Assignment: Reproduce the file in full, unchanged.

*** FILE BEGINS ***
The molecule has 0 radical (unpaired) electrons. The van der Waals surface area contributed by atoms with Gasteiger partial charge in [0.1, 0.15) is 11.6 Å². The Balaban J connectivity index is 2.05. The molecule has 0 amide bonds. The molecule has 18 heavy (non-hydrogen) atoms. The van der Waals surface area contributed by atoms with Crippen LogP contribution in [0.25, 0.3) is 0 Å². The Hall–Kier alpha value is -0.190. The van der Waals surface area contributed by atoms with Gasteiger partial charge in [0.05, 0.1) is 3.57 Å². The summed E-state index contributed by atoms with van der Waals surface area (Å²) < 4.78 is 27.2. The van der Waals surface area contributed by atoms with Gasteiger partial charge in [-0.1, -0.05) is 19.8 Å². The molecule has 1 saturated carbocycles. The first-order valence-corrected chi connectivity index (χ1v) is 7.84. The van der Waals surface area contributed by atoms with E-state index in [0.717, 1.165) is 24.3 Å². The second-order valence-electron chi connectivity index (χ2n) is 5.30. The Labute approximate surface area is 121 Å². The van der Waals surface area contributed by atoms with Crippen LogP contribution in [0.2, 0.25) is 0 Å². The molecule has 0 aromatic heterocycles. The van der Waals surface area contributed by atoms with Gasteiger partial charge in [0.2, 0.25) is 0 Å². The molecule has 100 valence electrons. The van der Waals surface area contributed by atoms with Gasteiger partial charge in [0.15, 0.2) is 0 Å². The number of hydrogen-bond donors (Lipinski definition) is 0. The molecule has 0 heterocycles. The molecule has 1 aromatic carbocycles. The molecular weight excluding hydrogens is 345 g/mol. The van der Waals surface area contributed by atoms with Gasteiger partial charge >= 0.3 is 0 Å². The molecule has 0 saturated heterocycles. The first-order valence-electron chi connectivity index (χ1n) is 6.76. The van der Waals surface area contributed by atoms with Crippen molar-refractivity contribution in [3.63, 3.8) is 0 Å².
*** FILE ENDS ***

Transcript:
The molecule has 0 radical (unpaired) electrons. The van der Waals surface area contributed by atoms with Gasteiger partial charge in [0.1, 0.15) is 11.6 Å². The Balaban J connectivity index is 2.05. The molecule has 0 amide bonds. The molecule has 18 heavy (non-hydrogen) atoms. The van der Waals surface area contributed by atoms with Crippen LogP contribution in [0.25, 0.3) is 0 Å². The Hall–Kier alpha value is -0.190. The van der Waals surface area contributed by atoms with Gasteiger partial charge in [0.05, 0.1) is 3.57 Å². The summed E-state index contributed by atoms with van der Waals surface area (Å²) < 4.78 is 27.2. The van der Waals surface area contributed by atoms with Gasteiger partial charge in [-0.1, -0.05) is 19.8 Å². The molecule has 1 saturated carbocycles. The first-order valence-corrected chi connectivity index (χ1v) is 7.84. The van der Waals surface area contributed by atoms with E-state index in [0.717, 1.165) is 24.3 Å². The second-order valence-electron chi connectivity index (χ2n) is 5.30. The Labute approximate surface area is 121 Å². The van der Waals surface area contributed by atoms with Crippen LogP contribution in [0.2, 0.25) is 0 Å². The molecule has 0 aromatic heterocycles. The van der Waals surface area contributed by atoms with Gasteiger partial charge in [0.2, 0.25) is 0 Å². The molecule has 100 valence electrons. The van der Waals surface area contributed by atoms with Gasteiger partial charge in [0.15, 0.2) is 0 Å². The number of hydrogen-bond donors (Lipinski definition) is 0. The molecule has 0 heterocycles. The molecule has 1 aromatic carbocycles. The molecular weight excluding hydrogens is 345 g/mol. The van der Waals surface area contributed by atoms with Gasteiger partial charge >= 0.3 is 0 Å². The molecule has 0 saturated heterocycles. The first-order valence-electron chi connectivity index (χ1n) is 6.76. The van der Waals surface area contributed by atoms with Crippen molar-refractivity contribution in [3.63, 3.8) is 0 Å².